Gold Member Badge


  • You're all caught up!

The Effects of Taking B Complex & Biotin Together

author image Sylvie Tremblay, MSc
Sylvie Tremblay holds a Master of Science in molecular and cellular biology and has years of experience as a cancer researcher and neuroscientist. Based in Ontario, Canada, Tremblay is an experienced journalist and blogger specializing in nutrition, fitness, lifestyle, health and biotechnology, as well as real estate, agriculture and clean tech.
The Effects of Taking B Complex & Biotin Together
Biotin is part of the B-complex family of vitamins, and B-complex supplements already have biotin. Photo Credit: Design Pics/Design Pics/Getty Images

Although it's sometimes called vitamin H, biotin is actually part of the B-complex family of nutrients, which also include thiamin, riboflavin, niacin, folate, and vitamins B-5, B-6 and B-12. These vitamins work together to benefit health.

Video of the Day

B-complex vitamin supplements already have enough biotin, so you don't need a separate biotin supplement. However, taking extra biotin won't have any negative effects on the function of the other B-complex vitamins, and it doesn't have any side effects.

B-Complex Vitamins and Energy

Taking a supplement that contains all the B-complex vitamins, including biotin, helps ensure that your body has the nutrients it needs to make energy. The B-complex vitamins work together to help your body metabolize carbohydrates, proteins and fats, so that your cells can use them as sources of energy.

Biotin, specifically, plays a key role in carbohydrate metabolism. That's especially important for energy levels, since carbohydrates are the muscles' preferred source of energy, and sugar is the sole source of energy for the brain. However, taking more biotin in addition to a B-complex supplement doesn't offer any more benefits for energy rather than just taking the B-complex vitamin.

Blood and Nerve Health

Biotin and the other B-complex vitamins support the health of nerves and blood cells. Niacin, vitamin B-6 and vitamin B-12 all help synthesize red blood cells, the specialized cells that bind to the oxygen you inhale, and distribute it to tissues throughout your body. Low biotin levels also interfere with oxygen transport and cause anemia.

The B-complex vitamins, including thiamine and B-12, also promote healthy nerve and brain function. Low levels of certain B-vitamins harm the nervous system – for example, a B-12 deficiency can cause nerve damage.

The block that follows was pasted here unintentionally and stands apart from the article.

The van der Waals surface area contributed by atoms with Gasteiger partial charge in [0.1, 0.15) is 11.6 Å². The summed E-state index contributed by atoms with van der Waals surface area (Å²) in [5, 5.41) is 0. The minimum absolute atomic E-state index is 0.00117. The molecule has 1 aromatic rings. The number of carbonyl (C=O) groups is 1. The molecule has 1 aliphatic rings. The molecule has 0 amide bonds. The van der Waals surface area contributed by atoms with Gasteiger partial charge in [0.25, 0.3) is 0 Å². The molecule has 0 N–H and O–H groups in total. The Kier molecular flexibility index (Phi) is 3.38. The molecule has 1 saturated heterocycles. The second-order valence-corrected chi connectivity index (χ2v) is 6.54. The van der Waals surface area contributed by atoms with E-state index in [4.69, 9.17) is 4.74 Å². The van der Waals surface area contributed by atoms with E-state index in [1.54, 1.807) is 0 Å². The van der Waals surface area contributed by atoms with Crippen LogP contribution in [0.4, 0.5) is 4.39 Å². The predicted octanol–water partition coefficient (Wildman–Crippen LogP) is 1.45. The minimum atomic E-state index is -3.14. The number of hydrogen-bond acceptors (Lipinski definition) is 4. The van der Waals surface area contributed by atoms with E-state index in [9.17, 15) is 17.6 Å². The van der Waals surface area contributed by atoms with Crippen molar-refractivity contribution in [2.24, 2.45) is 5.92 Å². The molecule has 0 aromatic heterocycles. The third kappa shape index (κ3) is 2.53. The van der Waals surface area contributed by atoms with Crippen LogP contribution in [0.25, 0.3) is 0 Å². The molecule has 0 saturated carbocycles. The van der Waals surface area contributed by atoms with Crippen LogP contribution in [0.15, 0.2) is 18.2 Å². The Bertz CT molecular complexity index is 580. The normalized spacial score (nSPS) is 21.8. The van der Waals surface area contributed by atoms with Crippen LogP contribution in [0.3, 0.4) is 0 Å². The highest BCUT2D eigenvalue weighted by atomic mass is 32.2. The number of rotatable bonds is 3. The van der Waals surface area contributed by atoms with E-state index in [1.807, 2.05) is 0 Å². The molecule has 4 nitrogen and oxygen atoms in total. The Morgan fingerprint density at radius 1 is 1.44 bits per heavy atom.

Other Health Benefits

A supplement containing biotin and other B-complex vitamins supports healthy nails and skin. Vitamins B-1, B-2, B-3, B-6 and biotin all contribute to skin health, and low levels of these vitamins can cause skin disorders, like rashes. Biotin might also help strengthen weak nails and hair, according to the University of Maryland Medical Center, although more research is needed to know more about how well it works.

Possible Negative Effects

While it's important to meet that the recommended daily intake of each B-complex vitamin, overusing supplements to exceed the recommended intake doesn't provide any additional benefits. Too much vitamin B-5 can interfere with biotin absorption, but a B-complex vitamin has a balance of all the B-vitamins to prevent you from getting too much B-5.

You need 30 micrograms of biotin daily – that includes biotin from supplements and food – to meet your needs. However, taking too much biotin, or taking biotin in addition to a B-complex supplement, does not cause side effects, or negatively affect the function of other B-complex vitamins.

It's better to get B-complex vitamins from foods. Meats, eggs, dairy, whole-grains, legumes, fruits and vegetables have a variety of B-complex vitamins, and if you include these in your diet you'll likely meet your needs. Foods especially rich in biotin include eggs, nuts, mushrooms, bananas and cauliflower.

LiveStrong Calorie Tracker
Lose Weight. Feel Great! Change your life with MyPlate by LIVESTRONG.COM
  • Gain 2 pounds per week
  • Gain 1.5 pounds per week
  • Gain 1 pound per week
  • Gain 0.5 pound per week
  • Maintain my current weight
  • Lose 0.5 pound per week
  • Lose 1 pound per week
  • Lose 1.5 pounds per week
  • Lose 2 pounds per week
  • Female
  • Male
ft. in.



Demand Media